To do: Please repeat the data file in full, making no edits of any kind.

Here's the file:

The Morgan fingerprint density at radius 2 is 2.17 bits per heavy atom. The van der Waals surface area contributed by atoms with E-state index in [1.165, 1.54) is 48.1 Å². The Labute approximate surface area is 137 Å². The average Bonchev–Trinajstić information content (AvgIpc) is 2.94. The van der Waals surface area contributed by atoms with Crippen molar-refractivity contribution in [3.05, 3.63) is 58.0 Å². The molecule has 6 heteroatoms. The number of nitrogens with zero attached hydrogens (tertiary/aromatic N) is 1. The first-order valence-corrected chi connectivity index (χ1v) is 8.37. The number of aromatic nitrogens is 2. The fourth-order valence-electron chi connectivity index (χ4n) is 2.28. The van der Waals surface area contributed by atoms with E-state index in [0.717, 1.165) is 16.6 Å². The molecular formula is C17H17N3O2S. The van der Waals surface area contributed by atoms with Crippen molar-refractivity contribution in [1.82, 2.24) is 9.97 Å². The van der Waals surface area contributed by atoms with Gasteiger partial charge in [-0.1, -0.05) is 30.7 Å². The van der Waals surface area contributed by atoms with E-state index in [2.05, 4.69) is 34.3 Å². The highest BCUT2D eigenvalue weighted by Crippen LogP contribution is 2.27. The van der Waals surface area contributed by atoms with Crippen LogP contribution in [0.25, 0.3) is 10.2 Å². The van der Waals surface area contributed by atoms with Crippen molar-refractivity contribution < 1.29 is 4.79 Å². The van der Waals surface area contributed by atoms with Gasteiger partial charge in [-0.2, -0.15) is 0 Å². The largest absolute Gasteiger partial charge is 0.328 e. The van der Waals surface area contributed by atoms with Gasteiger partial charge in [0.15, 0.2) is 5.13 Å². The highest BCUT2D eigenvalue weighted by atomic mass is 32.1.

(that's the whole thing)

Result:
The Morgan fingerprint density at radius 2 is 2.17 bits per heavy atom. The van der Waals surface area contributed by atoms with E-state index in [1.165, 1.54) is 48.1 Å². The Labute approximate surface area is 137 Å². The average Bonchev–Trinajstić information content (AvgIpc) is 2.94. The van der Waals surface area contributed by atoms with Crippen molar-refractivity contribution in [3.05, 3.63) is 58.0 Å². The molecule has 6 heteroatoms. The number of nitrogens with zero attached hydrogens (tertiary/aromatic N) is 1. The first-order valence-corrected chi connectivity index (χ1v) is 8.37. The number of aromatic nitrogens is 2. The fourth-order valence-electron chi connectivity index (χ4n) is 2.28. The van der Waals surface area contributed by atoms with E-state index in [0.717, 1.165) is 16.6 Å². The molecular formula is C17H17N3O2S. The van der Waals surface area contributed by atoms with Crippen molar-refractivity contribution in [1.82, 2.24) is 9.97 Å². The van der Waals surface area contributed by atoms with Gasteiger partial charge in [-0.1, -0.05) is 30.7 Å². The van der Waals surface area contributed by atoms with E-state index in [2.05, 4.69) is 34.3 Å². The highest BCUT2D eigenvalue weighted by Crippen LogP contribution is 2.27. The van der Waals surface area contributed by atoms with Crippen LogP contribution in [0.25, 0.3) is 10.2 Å². The van der Waals surface area contributed by atoms with Crippen molar-refractivity contribution < 1.29 is 4.79 Å². The van der Waals surface area contributed by atoms with Gasteiger partial charge in [-0.2, -0.15) is 0 Å². The largest absolute Gasteiger partial charge is 0.328 e. The van der Waals surface area contributed by atoms with Gasteiger partial charge in [0.15, 0.2) is 5.13 Å². The highest BCUT2D eigenvalue weighted by atomic mass is 32.1.